Parasites & Predators That Prey Upon Honey Bees
The health of beehives is a critical aspect of modern beekeeping. As European honey bees have been transported around the world by humans, they have come into contact with alien illnesses and parasites to which they have little resistance. Unfortunately, many of these pests were unintentionally transported into the United States and have quickly spread across the country. Because beekeepers travel colonies around the country regularly, these diseases continue to spread among honey bee populations.
Transmission Of Parasites To Honey Bees
The varroa mite transmits from hive to hive by interacting with bees from neighboring colonies, even colonies that are hundreds of miles away. The varroa mite moves on the back of the host bee to neighboring hives during natural and aided reproduction and robbing, where it multiplies and spreads.
Both adult honey bees and their offspring are preyed upon by the parasite. Female varroa can also live outside of the brood cells by adhering to adult bees. The parasite, on the other hand, exclusively reproduces in the honey bee’s sealed brood chambers. Varroa female mites enter and crawl to the bottom of the brood cells shortly before they are capped, protecting themselves from the bees who tend to the brood by hiding under the larvae. They begin by submerging themselves in the liquid brood food. Once this is gone, the Varroa mite feeds on the bee larvae directly.
Varroa mites (Varroa destructor and Varroa jacobsoni) are tiny red-brown honey bee parasites. Varroa mites can feed and live on adult honey bees. Still, they prefer to feed and reproduce on larvae and pupae in the developing brood, causing honey bee deformity and weakness and transmitting a variety of diseases.
Colonies with a low infection have few symptoms, but symptoms become more noticeable as the mite population grows. Heavy Varroa mite infestations can take 3–4 years to build up, resulting in a scattered brood, crippled and crawling honey bees, decreased flying performance, a lower rate of return to the colony after foraging, a shorter lifetime, and worker bees with dramatically reduced weight.
An irregular brood pattern, sunken and chewed cappings, and larvae slumped in the bottom or side of the cell are all symptoms of parasitic mite syndrome, also known as parasitic mite sickness. This decreases the honey bee population, the supersedure of queen bees, and colony collapse and mortality. 1Go To Source missouri.edu -“Honey Bees as Pollinators, Their Habitats and Products”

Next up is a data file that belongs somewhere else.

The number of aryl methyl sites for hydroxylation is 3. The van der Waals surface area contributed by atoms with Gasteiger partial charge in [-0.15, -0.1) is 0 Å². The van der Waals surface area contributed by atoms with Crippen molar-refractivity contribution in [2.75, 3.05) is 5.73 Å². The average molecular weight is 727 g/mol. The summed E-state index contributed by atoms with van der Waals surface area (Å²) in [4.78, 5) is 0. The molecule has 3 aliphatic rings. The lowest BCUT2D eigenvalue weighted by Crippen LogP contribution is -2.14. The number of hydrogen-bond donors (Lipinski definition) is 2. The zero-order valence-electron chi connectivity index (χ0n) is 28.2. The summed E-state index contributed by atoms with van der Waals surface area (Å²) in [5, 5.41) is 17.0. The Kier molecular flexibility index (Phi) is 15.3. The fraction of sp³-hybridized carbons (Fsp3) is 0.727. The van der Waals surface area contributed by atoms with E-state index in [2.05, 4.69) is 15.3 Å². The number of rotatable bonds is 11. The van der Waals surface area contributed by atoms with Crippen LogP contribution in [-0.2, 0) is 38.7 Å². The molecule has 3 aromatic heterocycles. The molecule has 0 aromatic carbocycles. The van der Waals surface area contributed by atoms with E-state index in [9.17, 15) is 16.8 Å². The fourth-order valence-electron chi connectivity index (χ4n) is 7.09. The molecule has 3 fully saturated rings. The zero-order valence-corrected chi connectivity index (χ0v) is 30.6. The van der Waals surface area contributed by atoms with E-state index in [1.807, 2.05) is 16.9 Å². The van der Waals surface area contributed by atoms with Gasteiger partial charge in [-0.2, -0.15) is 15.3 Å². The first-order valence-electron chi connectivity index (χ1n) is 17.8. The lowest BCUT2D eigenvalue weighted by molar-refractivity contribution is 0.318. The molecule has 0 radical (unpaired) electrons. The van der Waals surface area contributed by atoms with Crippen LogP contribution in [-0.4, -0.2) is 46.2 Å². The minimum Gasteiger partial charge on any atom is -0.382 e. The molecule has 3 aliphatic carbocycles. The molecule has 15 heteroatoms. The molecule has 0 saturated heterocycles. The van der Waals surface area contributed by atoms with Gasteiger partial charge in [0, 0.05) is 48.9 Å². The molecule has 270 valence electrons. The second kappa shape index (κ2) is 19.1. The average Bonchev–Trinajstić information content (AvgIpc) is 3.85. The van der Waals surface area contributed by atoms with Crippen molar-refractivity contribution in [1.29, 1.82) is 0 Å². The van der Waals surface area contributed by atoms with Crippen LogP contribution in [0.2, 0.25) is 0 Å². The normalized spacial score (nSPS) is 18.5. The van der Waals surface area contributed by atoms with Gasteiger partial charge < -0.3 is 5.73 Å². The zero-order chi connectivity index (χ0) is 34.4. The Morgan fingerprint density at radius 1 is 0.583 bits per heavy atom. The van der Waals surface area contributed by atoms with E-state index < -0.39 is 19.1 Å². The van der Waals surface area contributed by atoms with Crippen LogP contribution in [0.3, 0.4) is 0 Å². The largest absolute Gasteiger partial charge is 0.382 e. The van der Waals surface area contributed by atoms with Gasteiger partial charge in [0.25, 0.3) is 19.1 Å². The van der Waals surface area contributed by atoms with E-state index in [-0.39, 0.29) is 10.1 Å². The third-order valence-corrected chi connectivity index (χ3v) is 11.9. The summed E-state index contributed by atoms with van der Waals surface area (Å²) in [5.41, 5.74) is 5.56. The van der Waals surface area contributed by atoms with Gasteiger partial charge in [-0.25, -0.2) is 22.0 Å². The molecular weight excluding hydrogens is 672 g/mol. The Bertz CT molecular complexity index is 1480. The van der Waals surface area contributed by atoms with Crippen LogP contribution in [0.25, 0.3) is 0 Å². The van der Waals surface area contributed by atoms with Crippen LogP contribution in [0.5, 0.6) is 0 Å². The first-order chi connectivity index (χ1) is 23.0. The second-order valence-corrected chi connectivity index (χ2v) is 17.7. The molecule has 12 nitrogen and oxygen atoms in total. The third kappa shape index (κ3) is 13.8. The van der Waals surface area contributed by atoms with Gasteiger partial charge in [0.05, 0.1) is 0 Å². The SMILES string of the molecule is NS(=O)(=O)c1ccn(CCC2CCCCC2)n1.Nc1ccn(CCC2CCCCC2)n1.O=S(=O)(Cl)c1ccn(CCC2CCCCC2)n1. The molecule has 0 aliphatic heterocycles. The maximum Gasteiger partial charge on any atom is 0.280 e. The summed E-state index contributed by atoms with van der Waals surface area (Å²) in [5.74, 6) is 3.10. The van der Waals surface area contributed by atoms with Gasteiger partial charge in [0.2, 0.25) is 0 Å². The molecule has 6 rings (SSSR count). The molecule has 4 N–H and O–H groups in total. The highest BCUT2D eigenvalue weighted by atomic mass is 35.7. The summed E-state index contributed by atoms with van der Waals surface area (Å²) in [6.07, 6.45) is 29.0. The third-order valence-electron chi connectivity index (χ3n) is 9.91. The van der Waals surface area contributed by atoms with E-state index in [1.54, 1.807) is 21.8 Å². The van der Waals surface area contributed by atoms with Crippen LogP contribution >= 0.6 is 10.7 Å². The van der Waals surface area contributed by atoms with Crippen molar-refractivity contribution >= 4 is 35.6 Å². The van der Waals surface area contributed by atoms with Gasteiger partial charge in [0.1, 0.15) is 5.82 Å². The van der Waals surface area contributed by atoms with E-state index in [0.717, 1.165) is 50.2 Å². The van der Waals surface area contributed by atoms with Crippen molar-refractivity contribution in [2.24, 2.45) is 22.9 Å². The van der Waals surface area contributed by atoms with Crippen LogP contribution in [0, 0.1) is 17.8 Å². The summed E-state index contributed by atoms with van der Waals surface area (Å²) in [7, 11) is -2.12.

The tracheal mite (Acarapis woodi) is a tiny internal mite of the honey bee respiratory system that can infect queens, drones, and worker bees. The tracheal mite infects and reproduces within the honey bee’s tracheae (breathing tubes) and feeds on the honey bee’s hemolymph (blood). Infection lowers the capacity of air passage to the wing muscles and inhibits the honey bee’s ability to breathe. As a result, honey bees become frail and unwell, working less and living shorter lives.
When Tracheal mite infestation is paired with other pressures (such as sickness, a lack of pollen or nectar, etc.), the colony can die. Once a honey bee colony has been contaminated with Tracheal mite, it will remain infested for the rest of the year. The effects become more noticeable in the winter and early spring, contributing to high colony losses in extreme cases. 2Go To Source beeaware.org.au -“Tracheal mite”
Predators Of The Honey Bee
Bears, skunks, and hive beetles are the most common predators of honey bees. Skunks are insectivores, which means that if they find a hive, they will often return every night to assault it and devour a significant number of bees. Honey bee remains outside the hive entrance are an excellent indicator of skunk attacks, as skunks devour the bees to extract their fluids and then spit out the solid pieces. While raccoons and opossums are less likely to prey on honey bees, they do occasionally assault hives in the same fashion.